The Last Resort? QE?

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One of government economic policy measures, Quantitative Easing (QE) draws a serious attention in international financial market with a bold move by Japanese government. The newly elected government in Japan expects QE to stimulate its decade-long deflationary economy. While QE may be effective tool in domestic economy, the ripple effect of QE is necessary to be addressed: increase the volatility of financial market and devalue the currency. Since modern economy is closely interlinked with each other, the effect of QE spreads out across countries and influences international financial system as a whole.

 

‘Quantitative easing’ (QE) is one of the monetary policies executed by central banks. Central banks execute QE in order to stimulate national economy, when conventional monetary policy has become ineffective. This is especially when the interest rate stays low and stagnated, letting fiscal policy which is an indirect economic policy with controlling federal interest rate ineffective.

 

While monetary policy controls money supply in market by buying or selling government bonds, QE supplies market liquidity by buying financial assets from commercial banks and other private institutions based on a pre-determined quantity of money. By executing QE, central bank expects that local banks increase the excessive reserve and raise the price of the financial asset bought as well.

 

 

김진목그림

 

Allegedly, Japan’s central bank, Bank of Japan (BOJ), used the terms ‘QE’ for the first time in early 2000s in order to fight against domestic deflation. Even though the implementation of QEs did not turn out to be successful, QE showed a typical effect of expansionary economic policy: fueled money into local commercial banks promoted private lending with abundant level of liquidities. To do so, BOJ purchased more government bonds as well as asset-backed securities and equities, commercial papers etc.

 

Since the recent financial crisis ignited by Lehman Brothers, United States have undertaken a series of QE executions. The Federal Reserve(Feds) vigorously bought Mortgage-backed securities (MBS) and Treasure Note (T-note) and it reached up to $2.1 trillion in 2010 (QE1). After a couple of months of holding period, the Feds resumed its purchase of additional $600 billion worth Treasury securities by the first half of 2011 due to no sign of economic recovery expected (QE2). Again, the Feds announced QE3 in September 2012. The program included purchasing additional Mortgage-backed securities (MBS) on a monthly basis and maintaining the federal funds rate near zero at least until 2015. In order to make a break thorough, newly elected Japanese cabinet initiated new quantitative easing to fight a consistently depressed economy. BOJ launched open-ended purchase plan, and targeted inflation rate at 2% to prevent steady drop of asset price.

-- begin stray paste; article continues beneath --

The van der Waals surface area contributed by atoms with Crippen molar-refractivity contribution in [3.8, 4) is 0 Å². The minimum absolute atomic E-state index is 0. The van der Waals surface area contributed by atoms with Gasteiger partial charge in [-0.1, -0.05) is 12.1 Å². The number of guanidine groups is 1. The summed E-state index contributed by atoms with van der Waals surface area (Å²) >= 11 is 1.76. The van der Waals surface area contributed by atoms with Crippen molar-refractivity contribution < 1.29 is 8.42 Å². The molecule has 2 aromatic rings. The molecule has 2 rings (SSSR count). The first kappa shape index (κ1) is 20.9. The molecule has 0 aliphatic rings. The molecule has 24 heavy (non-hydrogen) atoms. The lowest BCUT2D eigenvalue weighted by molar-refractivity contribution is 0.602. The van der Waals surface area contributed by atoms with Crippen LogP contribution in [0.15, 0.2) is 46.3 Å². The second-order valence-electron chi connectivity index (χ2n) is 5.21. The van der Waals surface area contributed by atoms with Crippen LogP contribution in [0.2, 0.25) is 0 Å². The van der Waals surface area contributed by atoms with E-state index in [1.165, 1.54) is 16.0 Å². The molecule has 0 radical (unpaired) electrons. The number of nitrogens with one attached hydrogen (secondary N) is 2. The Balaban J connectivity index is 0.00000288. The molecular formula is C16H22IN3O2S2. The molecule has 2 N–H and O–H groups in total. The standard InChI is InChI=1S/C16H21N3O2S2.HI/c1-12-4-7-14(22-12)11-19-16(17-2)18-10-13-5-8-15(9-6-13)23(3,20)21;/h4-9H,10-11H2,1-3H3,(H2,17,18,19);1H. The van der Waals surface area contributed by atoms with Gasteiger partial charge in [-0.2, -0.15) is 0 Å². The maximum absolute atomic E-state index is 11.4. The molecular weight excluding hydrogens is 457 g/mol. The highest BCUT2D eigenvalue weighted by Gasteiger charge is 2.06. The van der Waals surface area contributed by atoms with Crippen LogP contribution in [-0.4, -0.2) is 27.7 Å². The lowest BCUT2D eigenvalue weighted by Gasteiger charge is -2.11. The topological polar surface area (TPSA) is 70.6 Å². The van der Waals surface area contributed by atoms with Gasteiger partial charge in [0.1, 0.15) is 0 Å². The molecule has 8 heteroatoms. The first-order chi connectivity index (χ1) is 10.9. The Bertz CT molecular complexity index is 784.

As mentioned earlier, QE can be an alternative economic measure to conventional policies such as monetary and fiscal expansionary measures. Somehow it is also known as the ‘last resort’ of economic policy because QE can only be considered when no other measures are to be effective. As long as QE programs are able to keep the market and economy afloat and maintain the inflation target, the program is considerably worth trying out. Equity markets are expected to react more actively since more liquidity induces investment. However, there are two factors to consider when implementing QE. First of all, Inflation scares. Too much liquidity infused by QEs might shot up the asset price with keeping low interest rate, and eventually cause higher inflation rate. Equity market can also be more volatile. Also, excessive money supply might lead the local currency to be devalued. Evidently, capital will seek overseas market to invest in leveraging the rate gap and better yields. Economically speaking, once local currency becomes devalued, it is beneficial for export-oriented industry taking price advantage in import-oriented foreign markets. Due to close inter-state relations in international economy, significant changes in certain local currencies might cause adverse effects in other countries.

 

It is quite appreciative that countries implement every possible economic measure to keep their economy going. As unconventional economic measure, QE seems to take a major role in term of reviving the economy these days. As always, any excessive implementation needs to be carefully monitored under control.

 

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